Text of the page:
St. James, Brother of our Lord, & First Bishop of Jerusalem

Feast Day: October 23

St. James was the son of Joseph the Betrothed, born of the wife that Joseph had before he was betrothed to the Ever-virgin Mary. Hence he was the brother of the Lord, who was also thought to be the son of Joseph. However, some say that he was a nephew of Joseph, and the son of his brother Cleopas and his wife Mary, who was the first cousin of the Theotokos. But even according to this genealogy, he was still called, according to the idiom of the scriptures, the Lord’s brother because of their kinship.

This James is called the less (Mark 15:40) by the Evangelists to distinguish him from James, the son of Zebedee, who was called the Great. He was the first Bishop of Jerusalem, elevated to this Episcopal rank by the Apostles, according to Eusebius (Eccl. Hist., Book II:23) and was called Obliah, that is, the Just, because of his great holiness and righteousness. St James presided over the Council of Jerusalem at a time in which a major dispute between the Jewish Christians and the Gentile converts was settled.

St James was known as a man of prayer. In fact he spent so much time on his knees that they became calloused. He was fondly referred to as “camel-kneed.” Having ascended the crest of the Temple on the day of the Passover at the prompting of all, he bore testimony from there concerning his belief in Jesus, and he proclaimed with a great voice that Jesus sits at the right hand of the great power of God and shall come again upon the clouds of heaven. On hearing this testimony many of those present cried, “Hosanna to the Son of David.” But the Scribes and Pharisees cried, “So, even the just one hath been led astray,” and at the command of Ananias the high priest, St. James was cast down headlong from thence, then was stoned , and while he prayed for his slayers, his head was crushed by the wooden club wielded by a certain scribe. The first of the Catholic (General) Epistles written to the Jews in the Diaspora who believed in Christ was written by this St. James.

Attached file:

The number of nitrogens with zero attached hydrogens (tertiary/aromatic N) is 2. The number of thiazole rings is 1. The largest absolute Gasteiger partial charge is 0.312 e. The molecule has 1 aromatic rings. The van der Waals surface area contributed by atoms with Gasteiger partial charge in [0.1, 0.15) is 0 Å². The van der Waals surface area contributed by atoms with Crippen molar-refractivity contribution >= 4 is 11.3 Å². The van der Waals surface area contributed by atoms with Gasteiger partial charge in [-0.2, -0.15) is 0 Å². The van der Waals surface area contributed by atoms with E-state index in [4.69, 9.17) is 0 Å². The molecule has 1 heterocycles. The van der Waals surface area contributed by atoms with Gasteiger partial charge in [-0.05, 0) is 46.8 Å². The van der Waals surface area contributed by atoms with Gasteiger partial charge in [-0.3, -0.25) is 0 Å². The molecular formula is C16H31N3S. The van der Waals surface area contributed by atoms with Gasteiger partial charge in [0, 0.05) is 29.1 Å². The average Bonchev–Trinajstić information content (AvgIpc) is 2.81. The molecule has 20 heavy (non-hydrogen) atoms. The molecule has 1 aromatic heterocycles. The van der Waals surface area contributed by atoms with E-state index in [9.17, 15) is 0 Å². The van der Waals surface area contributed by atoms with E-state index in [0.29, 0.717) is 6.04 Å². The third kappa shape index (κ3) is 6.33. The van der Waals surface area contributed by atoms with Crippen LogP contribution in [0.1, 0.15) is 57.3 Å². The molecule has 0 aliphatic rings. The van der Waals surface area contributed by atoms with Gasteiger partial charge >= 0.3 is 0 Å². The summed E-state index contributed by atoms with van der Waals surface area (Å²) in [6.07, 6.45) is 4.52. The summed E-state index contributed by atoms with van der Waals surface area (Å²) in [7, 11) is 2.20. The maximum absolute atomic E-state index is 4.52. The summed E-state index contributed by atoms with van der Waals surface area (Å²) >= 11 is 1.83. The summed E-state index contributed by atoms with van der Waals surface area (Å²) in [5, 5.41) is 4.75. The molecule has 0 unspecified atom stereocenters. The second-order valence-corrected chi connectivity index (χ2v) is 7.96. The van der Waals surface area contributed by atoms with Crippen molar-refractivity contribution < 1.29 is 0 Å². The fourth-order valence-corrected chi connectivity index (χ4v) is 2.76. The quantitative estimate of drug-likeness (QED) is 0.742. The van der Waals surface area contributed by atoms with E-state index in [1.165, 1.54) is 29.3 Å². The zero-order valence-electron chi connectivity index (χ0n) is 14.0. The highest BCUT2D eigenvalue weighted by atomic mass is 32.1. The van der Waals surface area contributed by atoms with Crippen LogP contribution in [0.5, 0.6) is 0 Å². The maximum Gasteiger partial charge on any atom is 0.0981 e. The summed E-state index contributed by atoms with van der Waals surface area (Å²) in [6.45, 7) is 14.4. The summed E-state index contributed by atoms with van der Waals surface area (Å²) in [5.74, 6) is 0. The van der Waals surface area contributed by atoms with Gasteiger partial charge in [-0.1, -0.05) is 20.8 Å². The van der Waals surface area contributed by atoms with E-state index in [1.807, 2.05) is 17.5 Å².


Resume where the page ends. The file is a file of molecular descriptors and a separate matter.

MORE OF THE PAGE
From: The Great Horologion

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